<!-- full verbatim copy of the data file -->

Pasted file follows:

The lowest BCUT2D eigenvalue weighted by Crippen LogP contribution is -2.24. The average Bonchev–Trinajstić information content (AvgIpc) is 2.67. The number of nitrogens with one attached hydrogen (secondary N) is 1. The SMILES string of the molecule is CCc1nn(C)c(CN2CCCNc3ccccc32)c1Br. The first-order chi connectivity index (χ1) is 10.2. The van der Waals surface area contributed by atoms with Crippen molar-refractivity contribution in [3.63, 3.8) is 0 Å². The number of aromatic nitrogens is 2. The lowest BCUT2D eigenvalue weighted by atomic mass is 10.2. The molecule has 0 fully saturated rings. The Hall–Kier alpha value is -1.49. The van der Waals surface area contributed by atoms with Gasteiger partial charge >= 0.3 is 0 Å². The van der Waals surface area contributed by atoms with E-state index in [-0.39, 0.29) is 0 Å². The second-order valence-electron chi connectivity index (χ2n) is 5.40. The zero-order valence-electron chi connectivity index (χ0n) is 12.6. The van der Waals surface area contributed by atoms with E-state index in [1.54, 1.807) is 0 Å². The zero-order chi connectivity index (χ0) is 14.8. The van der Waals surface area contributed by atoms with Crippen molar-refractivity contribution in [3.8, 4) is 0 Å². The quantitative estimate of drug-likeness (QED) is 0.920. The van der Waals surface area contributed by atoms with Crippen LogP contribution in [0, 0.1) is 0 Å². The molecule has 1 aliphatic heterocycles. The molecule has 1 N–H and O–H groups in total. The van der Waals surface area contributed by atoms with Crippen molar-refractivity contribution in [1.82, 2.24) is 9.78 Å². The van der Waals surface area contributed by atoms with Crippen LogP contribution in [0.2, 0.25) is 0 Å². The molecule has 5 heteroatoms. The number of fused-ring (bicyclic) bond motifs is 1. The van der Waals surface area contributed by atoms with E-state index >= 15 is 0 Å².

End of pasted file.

The lowest BCUT2D eigenvalue weighted by Crippen LogP contribution is -2.24. The average Bonchev–Trinajstić information content (AvgIpc) is 2.67. The number of nitrogens with one attached hydrogen (secondary N) is 1. The SMILES string of the molecule is CCc1nn(C)c(CN2CCCNc3ccccc32)c1Br. The first-order chi connectivity index (χ1) is 10.2. The van der Waals surface area contributed by atoms with Crippen molar-refractivity contribution in [3.63, 3.8) is 0 Å². The number of aromatic nitrogens is 2. The lowest BCUT2D eigenvalue weighted by atomic mass is 10.2. The molecule has 0 fully saturated rings. The Hall–Kier alpha value is -1.49. The van der Waals surface area contributed by atoms with Gasteiger partial charge >= 0.3 is 0 Å². The van der Waals surface area contributed by atoms with E-state index in [-0.39, 0.29) is 0 Å². The second-order valence-electron chi connectivity index (χ2n) is 5.40. The zero-order valence-electron chi connectivity index (χ0n) is 12.6. The van der Waals surface area contributed by atoms with E-state index in [1.54, 1.807) is 0 Å². The zero-order chi connectivity index (χ0) is 14.8. The van der Waals surface area contributed by atoms with Crippen molar-refractivity contribution in [3.8, 4) is 0 Å². The quantitative estimate of drug-likeness (QED) is 0.920. The van der Waals surface area contributed by atoms with Crippen LogP contribution in [0, 0.1) is 0 Å². The molecule has 1 aliphatic heterocycles. The molecule has 1 N–H and O–H groups in total. The van der Waals surface area contributed by atoms with Crippen molar-refractivity contribution in [1.82, 2.24) is 9.78 Å². The van der Waals surface area contributed by atoms with Crippen LogP contribution in [0.2, 0.25) is 0 Å². The molecule has 5 heteroatoms. The number of fused-ring (bicyclic) bond motifs is 1. The van der Waals surface area contributed by atoms with E-state index >= 15 is 0 Å².